Between January 2000 and January 2003, 1411 patients with a cT1-2N0 invasive breast carcinoma underwent surgery in 7 hospitals in the Netherlands. Sentinel lymph node biopsy was done in all patients. Based on lymph node status, patients were divided into 4 groups: pN0 (n = 922), pN1micro (n = 103), pN1a (n = 285), and pN≥1b (n = 101). Median follow-up was 6.4 years.
At the end of follow-up, 1121 women were still alive (79.4%), 184 had died (13.0%), and 106 were lost to follow-up (7.5%). Breast cancer recurred in 244 patients: distant metastasis (n = 165), locoregional relapse (n = 83), and contralateral breast cancer (n = 44). Following adjustment for possible confounding characteristics and for adjuvant systemic treatment, overall survival (OS) remained comparable for pN0 and pN1micro and was significantly worse for pN1a and pN≥1b (hazard ratio [HR] 1.18; 95% confidence interval [95% CI] 0.58–2.39, HR 2.47; 95% CI 1.69–3.63, HR 4.36; 95% CI 2.70–7.04, respectively). Disease-free survival (DFS) was similar too in the pN0 and pN1micro group, and worse for pN1a and pN≥1b (HR 0.96; 95% CI 0.56–1.67 vs HR 1.64; 95% CI 1.19–2.27, HR 2.95; CI 1.98–4.42). The distant metastases rate also did not differ significantly between the pN0 and pN1micro group and was worse for pN1a and pN≥1b (HR 1.22; 95% CI 0.60–2.49, HR 2.26; 95% CI 1.49–3.40, HR 3.49; CI 2.12–5.77).
In breast cancer patients survival is not affected by the presence of micrometastatic lymph node involvement.
Electronic supplementary material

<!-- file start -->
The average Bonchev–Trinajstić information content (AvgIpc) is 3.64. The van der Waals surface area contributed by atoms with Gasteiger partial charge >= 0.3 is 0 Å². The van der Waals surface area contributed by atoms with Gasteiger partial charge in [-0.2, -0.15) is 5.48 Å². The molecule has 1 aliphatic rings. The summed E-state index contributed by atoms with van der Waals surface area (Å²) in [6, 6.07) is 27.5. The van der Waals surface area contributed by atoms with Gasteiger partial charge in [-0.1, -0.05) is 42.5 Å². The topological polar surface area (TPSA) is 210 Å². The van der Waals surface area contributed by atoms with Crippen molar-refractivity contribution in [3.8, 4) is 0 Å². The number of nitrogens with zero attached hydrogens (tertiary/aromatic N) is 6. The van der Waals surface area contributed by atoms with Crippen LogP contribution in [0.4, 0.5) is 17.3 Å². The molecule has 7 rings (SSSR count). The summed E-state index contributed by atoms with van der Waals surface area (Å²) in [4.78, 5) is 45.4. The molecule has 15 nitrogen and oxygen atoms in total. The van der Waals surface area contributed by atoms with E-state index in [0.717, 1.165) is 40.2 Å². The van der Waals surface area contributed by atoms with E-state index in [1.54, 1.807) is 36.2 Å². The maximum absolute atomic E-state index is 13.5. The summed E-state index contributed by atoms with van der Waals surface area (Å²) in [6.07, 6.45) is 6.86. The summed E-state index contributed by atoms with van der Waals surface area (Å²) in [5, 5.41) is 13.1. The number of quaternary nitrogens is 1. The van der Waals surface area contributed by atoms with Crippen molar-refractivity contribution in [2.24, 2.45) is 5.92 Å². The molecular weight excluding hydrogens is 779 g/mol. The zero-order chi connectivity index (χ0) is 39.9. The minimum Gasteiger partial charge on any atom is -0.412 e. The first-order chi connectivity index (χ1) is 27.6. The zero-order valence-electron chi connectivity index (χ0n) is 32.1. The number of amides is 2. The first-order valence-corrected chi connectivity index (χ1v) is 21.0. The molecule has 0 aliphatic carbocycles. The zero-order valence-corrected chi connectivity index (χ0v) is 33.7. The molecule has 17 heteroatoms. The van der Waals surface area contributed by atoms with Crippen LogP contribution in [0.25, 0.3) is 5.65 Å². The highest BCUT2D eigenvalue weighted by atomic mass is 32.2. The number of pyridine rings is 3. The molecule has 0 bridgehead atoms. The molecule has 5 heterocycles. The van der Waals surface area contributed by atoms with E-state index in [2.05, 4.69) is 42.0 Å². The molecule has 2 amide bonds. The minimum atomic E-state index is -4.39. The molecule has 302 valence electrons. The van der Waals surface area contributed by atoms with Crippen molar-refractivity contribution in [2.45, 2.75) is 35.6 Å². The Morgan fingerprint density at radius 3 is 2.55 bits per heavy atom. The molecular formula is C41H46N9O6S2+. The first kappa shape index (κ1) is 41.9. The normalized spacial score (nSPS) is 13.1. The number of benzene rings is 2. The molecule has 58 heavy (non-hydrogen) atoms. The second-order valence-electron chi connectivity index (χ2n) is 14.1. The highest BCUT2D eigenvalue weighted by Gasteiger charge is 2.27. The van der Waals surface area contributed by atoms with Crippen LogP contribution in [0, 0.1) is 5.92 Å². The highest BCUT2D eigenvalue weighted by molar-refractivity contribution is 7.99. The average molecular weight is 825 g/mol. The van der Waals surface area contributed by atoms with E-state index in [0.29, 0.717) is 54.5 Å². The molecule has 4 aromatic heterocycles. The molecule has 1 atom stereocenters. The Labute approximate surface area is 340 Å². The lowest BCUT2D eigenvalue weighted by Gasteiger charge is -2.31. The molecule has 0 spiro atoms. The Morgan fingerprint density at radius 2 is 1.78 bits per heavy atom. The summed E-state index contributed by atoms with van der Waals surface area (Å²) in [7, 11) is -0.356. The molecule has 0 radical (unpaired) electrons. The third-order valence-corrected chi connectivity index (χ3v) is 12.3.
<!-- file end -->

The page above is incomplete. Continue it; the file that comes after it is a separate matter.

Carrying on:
The online version of this article (doi:10.1245/s10434-010-1451-z) contains supplementary material, which is available to authorized users.
PMCID: PMC3087878  PMID: 21153885
14.  Long-Term Neurodevelopmental Outcome of Monochorionic and Matched Dichorionic Twins 
PLoS ONE  2009;4(8):e6815.
Monochorionic (MC) twins are at increased risk for perinatal mortality and serious morbidity due to the presence of placental vascular anastomoses. Cerebral injury can be secondary to haemodynamic and hematological disorders during pregnancy (especially twin-to-twin transfusion syndrome (TTTS) or intrauterine co-twin death) or from postnatal injury associated with prematurity and low birth weight, common complications in twin pregnancies. We investigated neurodevelopmental outcome in MC and dichorionic (DC) twins at the age of two years.
This was a prospective cohort study. Cerebral palsy (CP) was studied in 182 MC infants and 189 DC infants matched for weight and age at delivery, gender, ethnicity of the mother and study center. After losses to follow-up, 282 of the 366 infants without CP were available to be tested with the Griffiths Mental Developmental Scales at 22 months corrected age, all born between January 2005 and January 2006 in nine perinatal centers in The Netherlands. Due to phenotypic (un)alikeness in mono-or dizygosity, the principal investigator was not blinded to chorionic status; perinatal outcome, with exception of co-twin death, was not known to the examiner.